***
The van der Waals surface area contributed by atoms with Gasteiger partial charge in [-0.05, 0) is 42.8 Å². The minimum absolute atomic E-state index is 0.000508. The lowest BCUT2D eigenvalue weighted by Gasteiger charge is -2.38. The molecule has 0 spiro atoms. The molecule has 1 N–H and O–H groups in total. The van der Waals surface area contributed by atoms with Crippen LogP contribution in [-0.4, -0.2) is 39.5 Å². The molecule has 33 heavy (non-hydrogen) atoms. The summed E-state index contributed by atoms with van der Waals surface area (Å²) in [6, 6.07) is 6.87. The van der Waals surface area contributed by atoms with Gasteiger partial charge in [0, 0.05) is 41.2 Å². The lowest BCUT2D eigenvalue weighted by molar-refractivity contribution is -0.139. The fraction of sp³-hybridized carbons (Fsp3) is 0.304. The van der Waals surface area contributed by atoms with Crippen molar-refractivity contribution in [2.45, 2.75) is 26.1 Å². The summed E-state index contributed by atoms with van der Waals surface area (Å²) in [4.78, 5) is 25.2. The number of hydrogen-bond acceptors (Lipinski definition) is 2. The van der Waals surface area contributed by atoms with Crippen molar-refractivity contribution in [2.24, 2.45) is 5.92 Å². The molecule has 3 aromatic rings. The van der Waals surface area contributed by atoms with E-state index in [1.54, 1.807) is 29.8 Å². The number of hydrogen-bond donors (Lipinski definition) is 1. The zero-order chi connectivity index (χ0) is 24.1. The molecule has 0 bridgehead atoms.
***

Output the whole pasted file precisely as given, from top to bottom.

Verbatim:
The van der Waals surface area contributed by atoms with Gasteiger partial charge in [-0.05, 0) is 42.8 Å². The minimum absolute atomic E-state index is 0.000508. The lowest BCUT2D eigenvalue weighted by Gasteiger charge is -2.38. The molecule has 0 spiro atoms. The molecule has 1 N–H and O–H groups in total. The van der Waals surface area contributed by atoms with Crippen LogP contribution in [-0.4, -0.2) is 39.5 Å². The molecule has 33 heavy (non-hydrogen) atoms. The summed E-state index contributed by atoms with van der Waals surface area (Å²) in [6, 6.07) is 6.87. The van der Waals surface area contributed by atoms with Gasteiger partial charge in [0, 0.05) is 41.2 Å². The lowest BCUT2D eigenvalue weighted by molar-refractivity contribution is -0.139. The fraction of sp³-hybridized carbons (Fsp3) is 0.304. The van der Waals surface area contributed by atoms with Crippen molar-refractivity contribution in [2.45, 2.75) is 26.1 Å². The summed E-state index contributed by atoms with van der Waals surface area (Å²) in [4.78, 5) is 25.2. The number of hydrogen-bond acceptors (Lipinski definition) is 2. The van der Waals surface area contributed by atoms with Crippen molar-refractivity contribution in [2.24, 2.45) is 5.92 Å². The molecule has 3 aromatic rings. The van der Waals surface area contributed by atoms with E-state index in [1.54, 1.807) is 29.8 Å². The number of hydrogen-bond donors (Lipinski definition) is 1. The zero-order chi connectivity index (χ0) is 24.1. The molecule has 0 bridgehead atoms.